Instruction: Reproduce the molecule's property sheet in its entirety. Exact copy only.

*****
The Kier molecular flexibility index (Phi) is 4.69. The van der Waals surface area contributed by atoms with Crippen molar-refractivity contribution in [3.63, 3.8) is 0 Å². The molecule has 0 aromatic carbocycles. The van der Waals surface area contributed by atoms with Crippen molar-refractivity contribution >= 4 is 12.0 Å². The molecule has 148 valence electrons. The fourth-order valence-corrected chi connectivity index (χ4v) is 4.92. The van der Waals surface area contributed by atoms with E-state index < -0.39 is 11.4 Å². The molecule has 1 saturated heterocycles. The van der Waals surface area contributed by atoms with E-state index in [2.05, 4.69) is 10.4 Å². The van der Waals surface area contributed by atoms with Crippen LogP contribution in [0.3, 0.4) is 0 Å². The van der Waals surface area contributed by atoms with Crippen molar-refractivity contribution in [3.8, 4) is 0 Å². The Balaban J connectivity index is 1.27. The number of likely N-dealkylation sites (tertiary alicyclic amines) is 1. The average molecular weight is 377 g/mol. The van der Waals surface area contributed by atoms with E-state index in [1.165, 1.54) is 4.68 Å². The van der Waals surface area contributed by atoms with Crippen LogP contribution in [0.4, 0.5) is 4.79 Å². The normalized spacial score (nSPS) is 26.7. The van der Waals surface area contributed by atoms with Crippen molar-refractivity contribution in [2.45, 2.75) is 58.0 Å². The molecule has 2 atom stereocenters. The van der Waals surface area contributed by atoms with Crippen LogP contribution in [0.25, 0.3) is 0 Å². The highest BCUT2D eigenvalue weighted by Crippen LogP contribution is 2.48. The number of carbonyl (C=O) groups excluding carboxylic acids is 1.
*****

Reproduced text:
The Kier molecular flexibility index (Phi) is 4.69. The van der Waals surface area contributed by atoms with Crippen molar-refractivity contribution in [3.63, 3.8) is 0 Å². The molecule has 0 aromatic carbocycles. The van der Waals surface area contributed by atoms with Crippen molar-refractivity contribution >= 4 is 12.0 Å². The molecule has 148 valence electrons. The fourth-order valence-corrected chi connectivity index (χ4v) is 4.92. The van der Waals surface area contributed by atoms with E-state index < -0.39 is 11.4 Å². The molecule has 1 saturated heterocycles. The van der Waals surface area contributed by atoms with E-state index in [2.05, 4.69) is 10.4 Å². The van der Waals surface area contributed by atoms with Crippen LogP contribution in [0.3, 0.4) is 0 Å². The van der Waals surface area contributed by atoms with Crippen molar-refractivity contribution in [3.8, 4) is 0 Å². The Balaban J connectivity index is 1.27. The number of likely N-dealkylation sites (tertiary alicyclic amines) is 1. The average molecular weight is 377 g/mol. The van der Waals surface area contributed by atoms with E-state index in [1.165, 1.54) is 4.68 Å². The van der Waals surface area contributed by atoms with Crippen LogP contribution in [0.4, 0.5) is 4.79 Å². The normalized spacial score (nSPS) is 26.7. The van der Waals surface area contributed by atoms with Crippen molar-refractivity contribution in [2.45, 2.75) is 58.0 Å². The molecule has 2 atom stereocenters. The van der Waals surface area contributed by atoms with Crippen LogP contribution in [0.25, 0.3) is 0 Å². The highest BCUT2D eigenvalue weighted by Crippen LogP contribution is 2.48. The number of carbonyl (C=O) groups excluding carboxylic acids is 1.